science & technology

Centaurus AHubble Stares Deep into Dust-Choked Galaxy

(Discovery News) 11 million light-years away, deep inside the massive spiral galaxy Centaurus A (also known as NGC 5128), baby stars are bursting into existence. Although these enigmatic events appear to be choked by a thick shroud of dust, the Hubble Space Telescope has looked into the cosmic smog, revealing previously unseen intricacies of this well-known galaxy....6/17

oval-shaped shellLife After 'Snowball Earth': New Fossils Suggest Rapid Recovery of Life After Global Freeze

(ScienceDaily) The first organisms to emerge after an ancient worldwide glaciation likely evolved hardy survival skills, arming themselves with tough exteriors to weather a frozen climate...6/16

Breeding with Neanderthals appears to have helped early humans fight disease

(Phys.Org) Following up on evidence that Homo Sapiens and Neanderthals mated and produced offspring, following the sequencing of the Neanderthal genome last year, Peter Parham, professor of microbiology and immunology at Stanford, set forth evidence in a presentation to the Royal Society in London last week that shows that humans benefitted from such encounters by having human leukocyte antigens (HLAs), added to their genomes, which in turn helped them to fight off diseases native to northern climates.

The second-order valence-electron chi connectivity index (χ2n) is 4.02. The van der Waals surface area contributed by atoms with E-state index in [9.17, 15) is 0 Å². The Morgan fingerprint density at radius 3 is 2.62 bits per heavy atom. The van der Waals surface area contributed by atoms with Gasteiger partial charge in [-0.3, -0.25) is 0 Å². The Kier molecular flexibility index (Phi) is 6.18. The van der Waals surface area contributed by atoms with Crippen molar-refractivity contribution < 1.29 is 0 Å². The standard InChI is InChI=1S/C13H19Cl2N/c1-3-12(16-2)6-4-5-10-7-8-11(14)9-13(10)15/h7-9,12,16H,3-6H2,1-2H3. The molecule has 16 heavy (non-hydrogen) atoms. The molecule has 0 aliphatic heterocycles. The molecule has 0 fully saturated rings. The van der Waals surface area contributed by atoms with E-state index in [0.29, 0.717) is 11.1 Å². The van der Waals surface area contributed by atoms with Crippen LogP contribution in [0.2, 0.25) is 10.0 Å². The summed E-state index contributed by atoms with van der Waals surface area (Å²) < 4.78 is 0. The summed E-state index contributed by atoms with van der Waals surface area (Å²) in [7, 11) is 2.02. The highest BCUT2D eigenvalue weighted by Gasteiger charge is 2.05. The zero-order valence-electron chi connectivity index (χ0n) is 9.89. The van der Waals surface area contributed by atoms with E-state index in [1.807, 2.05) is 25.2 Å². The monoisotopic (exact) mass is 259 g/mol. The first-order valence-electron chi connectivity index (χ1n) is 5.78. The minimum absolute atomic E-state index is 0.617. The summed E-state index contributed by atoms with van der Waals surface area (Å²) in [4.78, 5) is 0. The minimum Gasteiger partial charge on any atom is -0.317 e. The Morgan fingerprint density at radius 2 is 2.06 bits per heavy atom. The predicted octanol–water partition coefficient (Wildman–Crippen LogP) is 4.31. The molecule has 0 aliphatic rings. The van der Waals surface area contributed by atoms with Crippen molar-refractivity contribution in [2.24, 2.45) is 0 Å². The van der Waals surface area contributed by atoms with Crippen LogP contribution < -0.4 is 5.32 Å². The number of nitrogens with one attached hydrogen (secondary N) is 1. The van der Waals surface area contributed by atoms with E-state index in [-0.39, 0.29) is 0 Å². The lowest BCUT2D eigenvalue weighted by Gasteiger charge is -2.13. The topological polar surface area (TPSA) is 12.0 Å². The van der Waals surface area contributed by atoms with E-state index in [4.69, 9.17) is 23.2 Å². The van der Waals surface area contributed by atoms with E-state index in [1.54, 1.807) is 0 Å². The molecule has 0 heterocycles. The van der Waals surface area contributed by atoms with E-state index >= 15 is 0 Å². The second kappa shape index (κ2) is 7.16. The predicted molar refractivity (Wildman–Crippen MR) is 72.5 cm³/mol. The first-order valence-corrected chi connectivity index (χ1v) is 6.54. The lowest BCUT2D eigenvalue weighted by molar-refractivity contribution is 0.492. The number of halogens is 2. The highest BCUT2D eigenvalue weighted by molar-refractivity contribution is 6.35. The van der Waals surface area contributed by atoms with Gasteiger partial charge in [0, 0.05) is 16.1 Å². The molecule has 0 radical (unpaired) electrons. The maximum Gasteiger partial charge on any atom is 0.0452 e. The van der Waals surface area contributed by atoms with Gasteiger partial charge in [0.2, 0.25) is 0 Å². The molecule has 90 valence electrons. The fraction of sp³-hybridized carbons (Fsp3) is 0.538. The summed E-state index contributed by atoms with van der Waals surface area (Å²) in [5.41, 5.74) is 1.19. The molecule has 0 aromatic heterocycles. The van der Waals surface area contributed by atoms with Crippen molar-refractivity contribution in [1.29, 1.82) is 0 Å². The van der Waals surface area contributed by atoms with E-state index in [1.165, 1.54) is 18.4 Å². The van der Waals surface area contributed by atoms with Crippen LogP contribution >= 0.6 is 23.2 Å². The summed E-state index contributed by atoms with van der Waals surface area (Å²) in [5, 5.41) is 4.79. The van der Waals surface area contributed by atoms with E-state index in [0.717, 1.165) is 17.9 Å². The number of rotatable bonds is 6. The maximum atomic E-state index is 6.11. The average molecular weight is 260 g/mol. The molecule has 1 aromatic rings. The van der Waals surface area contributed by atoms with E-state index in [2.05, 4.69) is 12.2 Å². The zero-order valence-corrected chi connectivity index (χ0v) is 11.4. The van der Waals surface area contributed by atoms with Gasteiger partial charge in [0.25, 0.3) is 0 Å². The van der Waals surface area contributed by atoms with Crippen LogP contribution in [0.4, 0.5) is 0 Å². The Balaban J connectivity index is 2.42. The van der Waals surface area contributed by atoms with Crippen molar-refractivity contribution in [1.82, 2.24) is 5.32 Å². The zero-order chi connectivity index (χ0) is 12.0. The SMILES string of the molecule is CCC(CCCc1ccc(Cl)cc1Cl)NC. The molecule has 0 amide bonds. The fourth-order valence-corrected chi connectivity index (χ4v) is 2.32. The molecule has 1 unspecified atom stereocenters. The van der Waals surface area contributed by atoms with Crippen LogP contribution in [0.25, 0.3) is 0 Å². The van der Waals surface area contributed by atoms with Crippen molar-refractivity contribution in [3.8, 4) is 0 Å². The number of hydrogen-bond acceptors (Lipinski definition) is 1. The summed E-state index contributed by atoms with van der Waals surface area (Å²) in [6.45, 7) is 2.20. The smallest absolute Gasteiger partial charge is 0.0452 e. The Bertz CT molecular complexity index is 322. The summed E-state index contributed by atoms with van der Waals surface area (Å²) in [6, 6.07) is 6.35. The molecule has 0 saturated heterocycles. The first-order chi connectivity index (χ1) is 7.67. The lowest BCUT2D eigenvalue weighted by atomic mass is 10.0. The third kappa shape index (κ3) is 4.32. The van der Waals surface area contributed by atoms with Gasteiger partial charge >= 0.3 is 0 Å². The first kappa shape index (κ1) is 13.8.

Tsubame SupercomputerJapan takes top spot in supercomputer race

( The Land of the Rising Sun, Japan currently owns the world's fastest supercomputer.  Dubbed "K Computer", which is a bit of a misprint of a Radiohead album cover, the beast is three times faster than a Chinese rival that previously held the top slot.   Jack Dongarra, a professor of electrical engineering and computer science at the University of Tennessee at Knoxville [and a researcher at Oak Ridge National Laboratory], who compiles the supercomputer league tables, told the New York Times that K was a "giant leap forward" in computer speed...6/19

Other Stories

Internet Body Opens Way For New Domain Names

(Wall Street Journal) The end of the dot-com era is over—welcome to the dot-anything age. The organization that regulates the world's Internet domain names Monday approved changes that will allow companies and individuals to potentially register any name they like in almost any language as domain suffixes, a step that could change the way users navigate the Web...6/20